This is always garbage. This happens when sketchy promoters poke around the internet looking for naive bands.
Basically, you have to sell 35 tickets to play, often for a selection of “industry people”. Either you have to purchase the tickets yourself and then re-sell them, or if you don’t sell enough tickets you have to buy the rest to make up for it.
This is the worst deal ever. Usually, you’ll make $3 a ticket or 20% of ticket sales. This is outrageous, considering that you did literally all the work involved. You might as well have put on a house concert and actually made money.
Not only is it a bad deal financially, but as far as advancing your career, these so-called showcases will do literally nothing, or next to nothing.
The “industry” in attendance probably don’t care and are just doing it to get paid, or they are wannabe record label execs who don’t have anything to offer except sunshine and rainbows.
Bands are often tempted to do this because it’s in a cool, hip venue, or the “industry” in attendance seem legit. Do not fall for it.
Push your career in an honest way, make great music, and you will eventually play those “cool” venues.
Pay To Play A Festival
The only festivals you should even consider paying to play are major industry showcases such as SXSW.
Regular rock festivals, folk festivals, electronic festivals, etc. have a budget with which they are paying the vast majority of artists. It’s very rarely worth paying to play a festival.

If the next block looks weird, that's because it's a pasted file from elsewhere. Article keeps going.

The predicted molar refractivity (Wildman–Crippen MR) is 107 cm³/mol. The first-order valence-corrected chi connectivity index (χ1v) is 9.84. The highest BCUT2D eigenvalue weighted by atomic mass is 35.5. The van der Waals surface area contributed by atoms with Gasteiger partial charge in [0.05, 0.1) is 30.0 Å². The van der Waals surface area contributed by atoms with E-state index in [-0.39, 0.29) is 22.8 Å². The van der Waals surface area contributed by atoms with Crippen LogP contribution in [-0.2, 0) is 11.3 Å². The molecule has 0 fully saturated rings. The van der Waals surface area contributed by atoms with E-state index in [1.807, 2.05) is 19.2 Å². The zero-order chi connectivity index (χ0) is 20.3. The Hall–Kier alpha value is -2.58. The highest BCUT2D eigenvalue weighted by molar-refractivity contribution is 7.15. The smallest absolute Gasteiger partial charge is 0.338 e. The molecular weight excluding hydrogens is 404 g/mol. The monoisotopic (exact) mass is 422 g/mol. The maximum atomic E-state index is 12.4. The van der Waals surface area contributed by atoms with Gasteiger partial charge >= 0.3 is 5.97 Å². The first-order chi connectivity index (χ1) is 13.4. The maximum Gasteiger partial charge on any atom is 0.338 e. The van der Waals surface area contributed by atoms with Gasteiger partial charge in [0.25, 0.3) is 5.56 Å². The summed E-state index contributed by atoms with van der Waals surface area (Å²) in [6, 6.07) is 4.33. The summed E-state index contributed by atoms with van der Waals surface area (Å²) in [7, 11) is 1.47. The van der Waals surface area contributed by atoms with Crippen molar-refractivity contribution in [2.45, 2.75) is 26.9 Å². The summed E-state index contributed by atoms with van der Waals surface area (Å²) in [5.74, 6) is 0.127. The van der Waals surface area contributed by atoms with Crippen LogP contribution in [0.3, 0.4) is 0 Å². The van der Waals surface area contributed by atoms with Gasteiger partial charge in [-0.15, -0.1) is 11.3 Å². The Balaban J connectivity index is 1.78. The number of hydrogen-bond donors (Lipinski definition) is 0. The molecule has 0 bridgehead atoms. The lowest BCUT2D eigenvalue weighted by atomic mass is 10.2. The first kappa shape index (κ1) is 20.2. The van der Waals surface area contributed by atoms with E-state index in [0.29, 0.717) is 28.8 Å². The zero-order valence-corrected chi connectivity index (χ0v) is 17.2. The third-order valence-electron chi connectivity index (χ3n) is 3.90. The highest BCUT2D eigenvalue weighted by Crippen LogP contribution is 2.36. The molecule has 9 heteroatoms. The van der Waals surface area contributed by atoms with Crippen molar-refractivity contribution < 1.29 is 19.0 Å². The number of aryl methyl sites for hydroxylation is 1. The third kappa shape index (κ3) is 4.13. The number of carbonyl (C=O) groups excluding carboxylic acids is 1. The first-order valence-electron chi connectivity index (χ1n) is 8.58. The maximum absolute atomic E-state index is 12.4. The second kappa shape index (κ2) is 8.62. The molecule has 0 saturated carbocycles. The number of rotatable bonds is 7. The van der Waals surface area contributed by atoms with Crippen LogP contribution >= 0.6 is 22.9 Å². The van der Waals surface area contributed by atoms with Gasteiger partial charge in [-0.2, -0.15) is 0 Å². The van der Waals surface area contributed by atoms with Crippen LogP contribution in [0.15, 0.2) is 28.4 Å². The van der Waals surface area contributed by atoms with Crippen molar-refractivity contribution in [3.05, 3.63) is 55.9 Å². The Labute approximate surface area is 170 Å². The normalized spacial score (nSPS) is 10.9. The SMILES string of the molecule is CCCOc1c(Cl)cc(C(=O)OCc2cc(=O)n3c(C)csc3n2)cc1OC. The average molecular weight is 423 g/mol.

Even if it’s a huge, big-name festivals, you’re probably going to end up on a side stage at noon, playing to 50 people. Not worth it.
For many artists, festival season is when they make most of their money. Don’t be fooled into thinking you have to pay to play a festival. Hard work and great music will eventually see you playing high-caliber festivals and getting paid well for it.
The Minimum Draw Deal
In major centers, specifically L.A and New York, you’ll occasionally come across venues/promoters offering a 50/50 split of door income after you draw a specific amount of people.
This is generally garbage. For example, if the minimum draw is 50 people and you draw 55 at $10 a ticket, you make $25 and the venue/promoter makes $525. Not even close to fair.
If a venue/promoter doesn’t think you’re going to be able to draw enough to make the show worthwhile, don’t take the show. Clearly, they don’t want to put any work into it anyways.
Expenses/Venue Rental Deal
Alright, this is pretty standard and reasonably fair.
Often, venues will charge a door price and take expenses off the top. Then, 100% of the door goes to you. Obviously, this is not ideal, but it’s not completely unfair. The venue wouldn’t have had to hire a door person or a sound guy were it not for you playing there.
I believe that a venue rental fee is a little bit sneaky, especially when the bar bills itself as a live music venue. However, I understand that it is hard to make money in the venue business, and sometimes that’s what it takes to stay open.
Ultimately, you are the judge of whether or not you should be playing for free or paying to play. Sometimes, it’s worth it. Most times, it’s not.
Value yourself. Value your music. Make sure that you are being treated fairly. Go from there.